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East Tennessee possible impact from "fiscal cliff"

11:29 PM, Nov 26, 2012   |    comments
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The term "fiscal cliff" is becoming part of our vocabulary. However, whether or not we go over it, East Tennessee could see an impact.

"The fiscal cliff is not one, not just taxes. It's not just spending; it's this whole range of different issues," said University of Tennessee professor Dr. Bill Fox with the Center for Business and Economic Research.

Lawmakers were back on Capitol Hill Monday, working on how to work a budget deal before December 31st. They are trying to agree to a plan to avoid automatic tax increases and spending cuts that would drastically reduce the national deficit.

The deadline is known as a "cliff" because some experts said the changes would be too much at once and could send the economy into another recession

Dr. Fox gave five reasons why East Tennesseans should care about whether or not lawmakers cannot agree to help solve a $1.1 trillion deficit.

#1: If we go over that "fiscal cliff," Social Security taxes would go up on anyone who receives a paycheck. "Suggests that it could be $2,200 to people. Basically it's 2 percent of your income up to $110,000 that you'd not be taking home unless it's dealt with," Dr. Fox said.

#2: Those "Bush-era" tax cuts would end if no deal is reached. That means every taxpayer would see an increase in what they give to the government as tax brackets would change.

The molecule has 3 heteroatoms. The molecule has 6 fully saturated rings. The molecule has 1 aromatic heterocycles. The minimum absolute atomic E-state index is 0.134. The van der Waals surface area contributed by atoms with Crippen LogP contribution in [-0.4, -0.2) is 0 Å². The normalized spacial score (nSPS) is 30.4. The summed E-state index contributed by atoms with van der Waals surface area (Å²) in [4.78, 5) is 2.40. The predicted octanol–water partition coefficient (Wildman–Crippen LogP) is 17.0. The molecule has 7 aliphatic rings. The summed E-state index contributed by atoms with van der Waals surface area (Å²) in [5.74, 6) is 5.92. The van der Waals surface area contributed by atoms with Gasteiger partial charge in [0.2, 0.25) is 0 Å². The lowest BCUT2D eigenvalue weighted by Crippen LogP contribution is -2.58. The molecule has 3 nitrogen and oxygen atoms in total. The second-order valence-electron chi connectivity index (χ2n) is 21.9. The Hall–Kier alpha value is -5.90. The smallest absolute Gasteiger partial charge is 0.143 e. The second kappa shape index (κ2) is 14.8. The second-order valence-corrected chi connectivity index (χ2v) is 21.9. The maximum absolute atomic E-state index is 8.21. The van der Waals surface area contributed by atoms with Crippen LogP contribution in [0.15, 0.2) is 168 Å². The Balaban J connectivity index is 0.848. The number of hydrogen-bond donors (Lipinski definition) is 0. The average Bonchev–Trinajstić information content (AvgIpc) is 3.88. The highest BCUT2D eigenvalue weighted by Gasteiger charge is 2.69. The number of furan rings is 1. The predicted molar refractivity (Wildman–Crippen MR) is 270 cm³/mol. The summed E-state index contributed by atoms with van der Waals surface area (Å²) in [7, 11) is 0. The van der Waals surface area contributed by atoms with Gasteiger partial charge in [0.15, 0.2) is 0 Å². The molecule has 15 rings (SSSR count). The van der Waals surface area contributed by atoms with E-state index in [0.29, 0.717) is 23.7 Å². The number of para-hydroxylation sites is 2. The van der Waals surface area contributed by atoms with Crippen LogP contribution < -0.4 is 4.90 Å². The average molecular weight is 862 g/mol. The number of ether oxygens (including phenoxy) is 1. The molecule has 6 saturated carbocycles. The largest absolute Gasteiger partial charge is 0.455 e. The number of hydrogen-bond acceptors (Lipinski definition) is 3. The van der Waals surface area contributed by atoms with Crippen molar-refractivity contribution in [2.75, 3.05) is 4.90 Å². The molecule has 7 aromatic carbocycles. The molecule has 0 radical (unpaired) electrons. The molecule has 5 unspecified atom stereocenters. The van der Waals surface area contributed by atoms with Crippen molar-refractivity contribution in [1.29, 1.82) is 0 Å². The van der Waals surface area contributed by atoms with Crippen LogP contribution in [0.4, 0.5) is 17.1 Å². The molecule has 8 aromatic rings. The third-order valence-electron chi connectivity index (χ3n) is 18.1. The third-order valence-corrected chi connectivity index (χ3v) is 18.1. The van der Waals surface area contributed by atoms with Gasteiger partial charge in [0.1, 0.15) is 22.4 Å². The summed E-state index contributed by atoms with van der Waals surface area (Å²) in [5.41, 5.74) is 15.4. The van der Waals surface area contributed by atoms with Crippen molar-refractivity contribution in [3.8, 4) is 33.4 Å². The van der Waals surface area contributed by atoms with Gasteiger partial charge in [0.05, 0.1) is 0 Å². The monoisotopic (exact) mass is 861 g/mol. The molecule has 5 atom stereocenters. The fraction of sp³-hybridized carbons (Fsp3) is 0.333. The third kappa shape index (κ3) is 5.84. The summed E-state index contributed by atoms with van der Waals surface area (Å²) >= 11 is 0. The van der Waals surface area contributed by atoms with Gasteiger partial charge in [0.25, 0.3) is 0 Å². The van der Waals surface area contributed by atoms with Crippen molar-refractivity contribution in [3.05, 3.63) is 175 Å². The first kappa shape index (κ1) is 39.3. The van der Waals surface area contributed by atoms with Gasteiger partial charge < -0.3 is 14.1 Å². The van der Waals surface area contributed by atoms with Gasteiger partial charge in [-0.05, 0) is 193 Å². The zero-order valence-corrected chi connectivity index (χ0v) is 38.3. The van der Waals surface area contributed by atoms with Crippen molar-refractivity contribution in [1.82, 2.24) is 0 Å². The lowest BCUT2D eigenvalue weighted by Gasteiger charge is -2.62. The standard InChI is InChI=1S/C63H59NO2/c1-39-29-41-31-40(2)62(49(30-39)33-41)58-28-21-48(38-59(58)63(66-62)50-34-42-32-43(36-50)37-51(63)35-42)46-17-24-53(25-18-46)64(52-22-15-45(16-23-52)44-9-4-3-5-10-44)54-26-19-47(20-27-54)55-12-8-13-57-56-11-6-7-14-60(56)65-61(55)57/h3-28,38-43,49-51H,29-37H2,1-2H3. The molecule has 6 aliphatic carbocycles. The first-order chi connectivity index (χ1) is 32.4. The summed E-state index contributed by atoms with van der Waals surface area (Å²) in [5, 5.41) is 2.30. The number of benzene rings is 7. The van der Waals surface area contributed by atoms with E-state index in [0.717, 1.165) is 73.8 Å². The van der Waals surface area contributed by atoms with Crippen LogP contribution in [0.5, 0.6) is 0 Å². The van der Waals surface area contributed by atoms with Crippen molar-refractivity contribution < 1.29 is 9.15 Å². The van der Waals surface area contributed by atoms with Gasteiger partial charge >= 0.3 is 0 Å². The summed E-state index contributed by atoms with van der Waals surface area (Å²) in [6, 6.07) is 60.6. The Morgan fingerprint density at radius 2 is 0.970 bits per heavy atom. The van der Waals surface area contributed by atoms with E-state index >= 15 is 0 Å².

#3: Several programs will see reductions in funding, including the Department of Energy, which is responsible for thousands of East Tennessee jobs. Dr. Fox said the DoE would see an eight percent cut if lawmakers don't agree on a new plan.  He said he does not know how that could directly impact Oak Ridge workers, but believed fewer contracts could be rewarded there. "Exactly how that plays out depends on the Office of Management and Budget to work out and dig in to the legislation and into the details," he said.

#4: Farmers would take a hit too. Certain federal programs that help promote agriculture could be in jeopardy.

#5: Doctors would see impacted too. "An exact amount of what doctors get paid gets worked out in Congress and under the Medicare program and various amounts of treatments and it would be generally less."

If lawmakers strike a few days after that December 31st deadline, Dr. Fox does not foresee a crisis. However, if it takes longer, he fears our economic recovery could lose a lot of ground.

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